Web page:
David Seymour is banking on millennials to revive the ACT Party's fortunes, saying they're the ones with the most to lose from the Government's current direction.
The problem for Mr Seymour is relatively few of them bother to vote.
"The failure of young people to vote at the last few elections has been their biggest mistake," Mr Seymour told Newshub.
"The people who are starting to vote, people between 18 and 30, they're going to be around longer for the consequences of this election. They have the greatest interest in voting in it."
At 33, Mr Seymour is arguably a millennial himself. He made his 'State of the Nation' address at midday on Monday which was also streamed over Facebook, putting forward his case why the youth need to vote, and vote ACT.
"Millennials are beaten up for being lazy and drinking too many lattes, but they do have a legitimate case that the rate of home building has halved, and the price of homes relative to income has doubled over the last 30 years."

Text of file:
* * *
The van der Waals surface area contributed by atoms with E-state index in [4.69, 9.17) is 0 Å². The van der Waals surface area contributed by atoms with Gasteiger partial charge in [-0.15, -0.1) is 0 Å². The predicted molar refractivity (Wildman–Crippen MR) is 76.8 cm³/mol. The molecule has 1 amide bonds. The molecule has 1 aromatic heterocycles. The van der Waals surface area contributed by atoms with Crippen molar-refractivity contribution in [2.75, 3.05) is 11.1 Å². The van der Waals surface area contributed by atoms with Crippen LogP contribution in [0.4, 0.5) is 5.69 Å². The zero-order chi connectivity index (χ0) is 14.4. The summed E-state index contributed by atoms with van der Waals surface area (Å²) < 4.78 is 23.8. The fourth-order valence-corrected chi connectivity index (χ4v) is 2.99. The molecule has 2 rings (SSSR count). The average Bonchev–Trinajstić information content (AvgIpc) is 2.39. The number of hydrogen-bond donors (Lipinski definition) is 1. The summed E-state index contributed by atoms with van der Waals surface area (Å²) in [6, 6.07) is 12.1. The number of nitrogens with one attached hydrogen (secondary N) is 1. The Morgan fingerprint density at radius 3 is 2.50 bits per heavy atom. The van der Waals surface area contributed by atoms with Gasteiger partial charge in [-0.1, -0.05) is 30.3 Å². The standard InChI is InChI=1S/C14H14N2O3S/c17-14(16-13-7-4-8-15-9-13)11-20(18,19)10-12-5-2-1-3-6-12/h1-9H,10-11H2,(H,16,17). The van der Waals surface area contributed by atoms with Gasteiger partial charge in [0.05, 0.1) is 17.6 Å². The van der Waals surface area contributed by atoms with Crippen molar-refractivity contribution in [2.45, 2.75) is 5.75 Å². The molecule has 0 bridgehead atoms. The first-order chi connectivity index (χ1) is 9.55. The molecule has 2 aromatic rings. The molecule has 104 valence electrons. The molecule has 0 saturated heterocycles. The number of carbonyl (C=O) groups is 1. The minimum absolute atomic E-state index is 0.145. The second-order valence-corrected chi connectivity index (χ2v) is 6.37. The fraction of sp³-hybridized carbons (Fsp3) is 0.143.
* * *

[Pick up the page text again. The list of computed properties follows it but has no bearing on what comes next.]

The speech also laid the party's first election year policy, with their sights firmly on the Resource Management Act.
- Supply land and infrastructure in response to demand, including when prices hit a certain level
- Excempt urban councils, those with more than 100,000 people, from the RMA
- Introduce new legislation which promotes adequate housing supply
- Give greater protection for existing property owners by only those directly affected by developments, rather than third parties
- Provide less restrictive zoning, with fewer levels of zoning and restriction.
A new report out today claims Auckland, home to a third of Kiwis, is now the world's fourth-most unaffordable city. Median house prices are now 10 times the median household income in the region - historically, it has been three times larger.
Labour has proposed building 100,000 "affordable" houses in 10 years, half of them in Auckland, and banning non-resident buyers.
While Mr Seymour is all for building more houses - as long as they're not built by the Government - he's opposed to blocking overseas buyers.
"Some people will blame the immigrants and the foreigners," says Mr Seymour.
"You can't just blame foreigners, put in a few more tinkering changes here and there. It's just embarrassing we built twice as many houses in the 1970s as we do now."